Uber Technologies Inc. is firing employees of its self-driving car unit after the peer-to-peer ridesharing giant suspended autonomous vehicle operations in the city.
Employees of the smartphone-based car service were notified on Wednesday that approximately 100 “autonomous vehicle operators,” were being replaced by around 55 “mission specialists,” tasked with compiling in-depth analysis of Uber’s test-track operations.
An Uber spokesperson told Quartz, “Our team remains committed to building safe self-driving technology, and we look forward to returning to public roads in the coming months.”
The death of Elaine Herzberg, a cyclist struck dead in Arizona by an Uber vehicle in autonomous mode on March 18, prompted the Silicon Valley company to suspend self-driver operations in San Francisco, Toronto, Pittsburgh and Tempe. Uber later terminated 300 employees of its driverless vehicle operations in Arizona.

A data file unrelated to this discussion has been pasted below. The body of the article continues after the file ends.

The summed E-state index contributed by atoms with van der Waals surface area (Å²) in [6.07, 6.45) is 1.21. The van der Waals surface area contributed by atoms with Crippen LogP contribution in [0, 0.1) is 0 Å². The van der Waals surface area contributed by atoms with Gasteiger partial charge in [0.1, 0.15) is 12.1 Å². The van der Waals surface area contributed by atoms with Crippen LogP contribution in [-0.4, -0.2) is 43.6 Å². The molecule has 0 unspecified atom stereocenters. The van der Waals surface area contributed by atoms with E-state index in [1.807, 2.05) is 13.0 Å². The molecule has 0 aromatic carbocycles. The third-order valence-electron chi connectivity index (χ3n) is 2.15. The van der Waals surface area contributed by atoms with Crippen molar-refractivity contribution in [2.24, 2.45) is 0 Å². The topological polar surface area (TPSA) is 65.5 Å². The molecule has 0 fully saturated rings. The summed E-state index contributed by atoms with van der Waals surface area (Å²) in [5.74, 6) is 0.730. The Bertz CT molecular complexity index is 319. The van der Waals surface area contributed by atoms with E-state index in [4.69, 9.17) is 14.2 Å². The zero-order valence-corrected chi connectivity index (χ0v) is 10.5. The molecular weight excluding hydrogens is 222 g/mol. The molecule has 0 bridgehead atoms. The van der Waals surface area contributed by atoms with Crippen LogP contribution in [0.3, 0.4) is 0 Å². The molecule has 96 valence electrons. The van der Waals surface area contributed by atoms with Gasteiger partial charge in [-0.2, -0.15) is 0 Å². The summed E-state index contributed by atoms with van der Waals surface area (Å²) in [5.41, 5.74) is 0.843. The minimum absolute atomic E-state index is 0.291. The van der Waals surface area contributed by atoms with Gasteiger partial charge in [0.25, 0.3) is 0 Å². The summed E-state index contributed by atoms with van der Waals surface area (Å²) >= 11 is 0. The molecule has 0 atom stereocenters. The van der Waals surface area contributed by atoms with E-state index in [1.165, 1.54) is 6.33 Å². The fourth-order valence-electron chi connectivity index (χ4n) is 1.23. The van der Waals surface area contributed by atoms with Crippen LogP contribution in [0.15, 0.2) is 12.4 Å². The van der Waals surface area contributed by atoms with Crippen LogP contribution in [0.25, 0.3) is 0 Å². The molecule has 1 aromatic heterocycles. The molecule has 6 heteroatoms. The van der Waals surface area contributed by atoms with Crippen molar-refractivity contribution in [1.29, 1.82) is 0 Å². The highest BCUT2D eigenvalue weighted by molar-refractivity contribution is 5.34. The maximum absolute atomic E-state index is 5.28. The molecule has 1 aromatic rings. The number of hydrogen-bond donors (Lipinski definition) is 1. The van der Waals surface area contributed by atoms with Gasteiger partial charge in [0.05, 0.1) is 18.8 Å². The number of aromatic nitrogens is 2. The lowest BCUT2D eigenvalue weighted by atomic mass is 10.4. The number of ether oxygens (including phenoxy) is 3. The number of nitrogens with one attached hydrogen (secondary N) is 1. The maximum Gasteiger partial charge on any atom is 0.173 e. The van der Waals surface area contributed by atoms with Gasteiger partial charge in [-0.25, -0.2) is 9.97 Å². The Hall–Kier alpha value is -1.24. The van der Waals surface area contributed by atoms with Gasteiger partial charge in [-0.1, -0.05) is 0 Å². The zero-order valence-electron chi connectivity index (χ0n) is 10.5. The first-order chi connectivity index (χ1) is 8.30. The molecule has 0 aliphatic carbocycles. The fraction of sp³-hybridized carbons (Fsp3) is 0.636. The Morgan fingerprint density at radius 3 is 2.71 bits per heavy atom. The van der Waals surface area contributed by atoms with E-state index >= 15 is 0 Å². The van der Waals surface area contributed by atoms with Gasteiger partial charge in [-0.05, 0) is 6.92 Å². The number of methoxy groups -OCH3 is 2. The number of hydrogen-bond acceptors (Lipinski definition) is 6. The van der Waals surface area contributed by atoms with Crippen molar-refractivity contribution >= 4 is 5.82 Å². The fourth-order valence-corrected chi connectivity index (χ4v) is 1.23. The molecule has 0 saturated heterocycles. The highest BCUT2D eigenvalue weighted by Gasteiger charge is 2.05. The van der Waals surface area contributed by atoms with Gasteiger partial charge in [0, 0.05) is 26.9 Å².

A Tempe police report released in June deemed the crash “entirely avoidable.” Tempe detectives believe that the safety driver involved in the incident, Rafaela Vasquez, was likely distracted watching NBC talent show The Voice on her phone at the time of the collision. In late May, Uber shut down its driverless cars tests in Arizona, laying off about 300 people it had employed as safety drivers and continued to pay since the fatal crash.
After it shuttered operations in Arizona, Uber said it hoped to resume self-driving car operations in Pittsburgh this summer. That statement drew a strong rebuke from Pittsburgh Mayor Bill Peduto, who claimed the company failed to inform him of its plans, forcing him to learn about it “through social media reports.”
“I made it clear to Uber officials after the Arizona crash that a full federal investigation had to be completed, with strong rules for keeping streets safe, before I would agree with the company to begin testing on Pittsburgh streets again,” the mayor added.
In March of 2017, an Uber self-driving vehicle also was involved in a crash during the testing phase in Arizona.